The Chancellor has said that the Government needs to do “more with less.” Achieving this depends upon having an effective state – or a “smarter state”, as the Prime Minister has called it. Matt Hancock’s role in the Cabinet Office makes him central to the process of developing this. In his speech, Hancock spoke about three principles that underpin his mission to re-shape public services for the 21st century: empathy, curiosity and openness. 1. Empathy He started by stating the importance of putting citizens at the heart of public service design and delivery: “understanding the citizens we serve is central to what we are trying to do”. We welcome this emphasis – what gets in the way of public services being responsive to citizens’ needs is something we’re examining at the Institute in a piece of work on the local delivery of public services. Hancock cited how digital services are being developed as a key example of putting the user experience at the centre of design. He highlighted how new digital services are being thoroughly tested by service users before being launched, as happened in the simplification of the application for Carer’s Allowance and the development of the Verify platform, which allows people to prove who they are so they can access government services online. 2. Curiosity The next principle was curiosity – the need to find out what actually works. Government should seek to gather as much feedback and data as possible and base policy on hard evidence and real-world insights. Hancock cited the work of the Behavioural Insights Team and the What Works Network as bodies that exemplify this approach. There is no doubt that the supply of information on which to base decisions is improving, with the What Works Network successfully pulling together evidence and making it accessible to policy makers. Our report on the use of evidence in policymaking has argued that the demand for evidence also needs to be stimulated, and it is only by Whitehall departments ‘showing their workings’ and holding ministers and departments to account on their use of evidence, that we are realistically likely to incentivise a wider use of evidence in policymaking. 3. Openness The final principle Hancock discussed was openness. Arguing that the UK is one of the most open and transparent governments in the world, he pointed to the “digital glasnost” exemplified by government making over 20,000 datasets publically available on As well as improving services through requesting and acting on feedback, Hancock pointed out that “transparency creates trust, removing the need for heavy-handed regulation. It supports choice because you know you’re getting what you’re paid for”. Chair Peter Riddell then asked about capability in the Civil Service and the extent to which digital transformation was likely to fit with other priorities in the Spending Review. Hancock noted that the result of this process is likely to be a smaller Civil Service, but one in which each person feels more empowered to deliver continuous improvement. It will be important to work across silos, he said – departments should work together to develop digital platforms which are designed once then tweaked, rather than creating them in isolation. In response to an audience question about whether government has now overcome glitches in large IT projects, Hancock replied that there are always glitches – but there needs to be a process for dealing with these which are agile, iterative and forgiving of failure. Asked what the Minister would be saying to his colleagues about empathy and tolerating failure, he replied that he hoped working relationships could be based on trust and openness between ministers and officials. The Minister also argued that we should “favour liberal markets, properly run” when thinking about public services. As our work on government outsourcing has shown, the Civil Service needs to do more to develop the right mechanisms, skills and capacity so that markets are well designed, managed and stewarded. Again, this is an issue that will only gain importance as the Government relies on outsourcing to deliver savings – which is why we launched a new guide to public service markets this week, to start to tackle this issue. Digital transformation is undoubtedly a catalyst for improving public service delivery, and Hancock is right to emphasise the need to put people at the heart of those government plans. But for reforms to stick, there are deeper institutional barriers to change that need to be overcome. If citizens are to be offered a seamless service regardless of how many departments or agencies are behind the service, data will need to be shared in a more rigorous and structured way. Capability within departments also needs to be built so that transformation can be managed effectively, and legislation to allow adaptation of services will also be essential. If these issues are to be addressed, leadership by ministers is essential and Matt Hancock’s speech is a welcome indication of that. It will be clear after the Spending Review announcement on 25 November whether resources will be provided to build the “new model of government” that Hancock advocates. The Institute for Government will be looking at this area in the coming months. Matt Hancock was speaking at the first in a series of events on public service markets held by the Institute for Government in partnership with the Business Services Association. The full text of his speech can be found here.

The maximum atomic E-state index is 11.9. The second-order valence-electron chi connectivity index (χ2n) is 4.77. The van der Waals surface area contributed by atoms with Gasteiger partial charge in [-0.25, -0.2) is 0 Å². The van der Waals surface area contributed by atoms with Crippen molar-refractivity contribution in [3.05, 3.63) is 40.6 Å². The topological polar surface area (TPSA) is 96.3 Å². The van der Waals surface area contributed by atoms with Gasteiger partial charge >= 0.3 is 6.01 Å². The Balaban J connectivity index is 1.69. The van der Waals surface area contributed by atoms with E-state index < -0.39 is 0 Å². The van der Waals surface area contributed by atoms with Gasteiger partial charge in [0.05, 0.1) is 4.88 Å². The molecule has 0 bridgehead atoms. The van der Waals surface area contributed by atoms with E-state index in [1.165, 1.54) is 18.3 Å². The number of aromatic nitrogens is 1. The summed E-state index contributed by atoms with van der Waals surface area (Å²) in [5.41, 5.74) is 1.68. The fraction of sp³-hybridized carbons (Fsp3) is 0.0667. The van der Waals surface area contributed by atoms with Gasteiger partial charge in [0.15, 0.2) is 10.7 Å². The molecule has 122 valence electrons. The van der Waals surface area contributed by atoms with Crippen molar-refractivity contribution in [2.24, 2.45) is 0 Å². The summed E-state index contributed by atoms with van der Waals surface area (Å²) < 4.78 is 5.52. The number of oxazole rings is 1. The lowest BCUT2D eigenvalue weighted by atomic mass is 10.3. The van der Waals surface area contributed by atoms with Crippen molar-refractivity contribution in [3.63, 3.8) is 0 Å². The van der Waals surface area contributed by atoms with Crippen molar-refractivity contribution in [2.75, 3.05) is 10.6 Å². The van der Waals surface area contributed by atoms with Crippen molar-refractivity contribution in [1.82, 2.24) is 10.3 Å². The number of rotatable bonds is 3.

Cameron government
Public figures
Matt Hancock
Institute for Government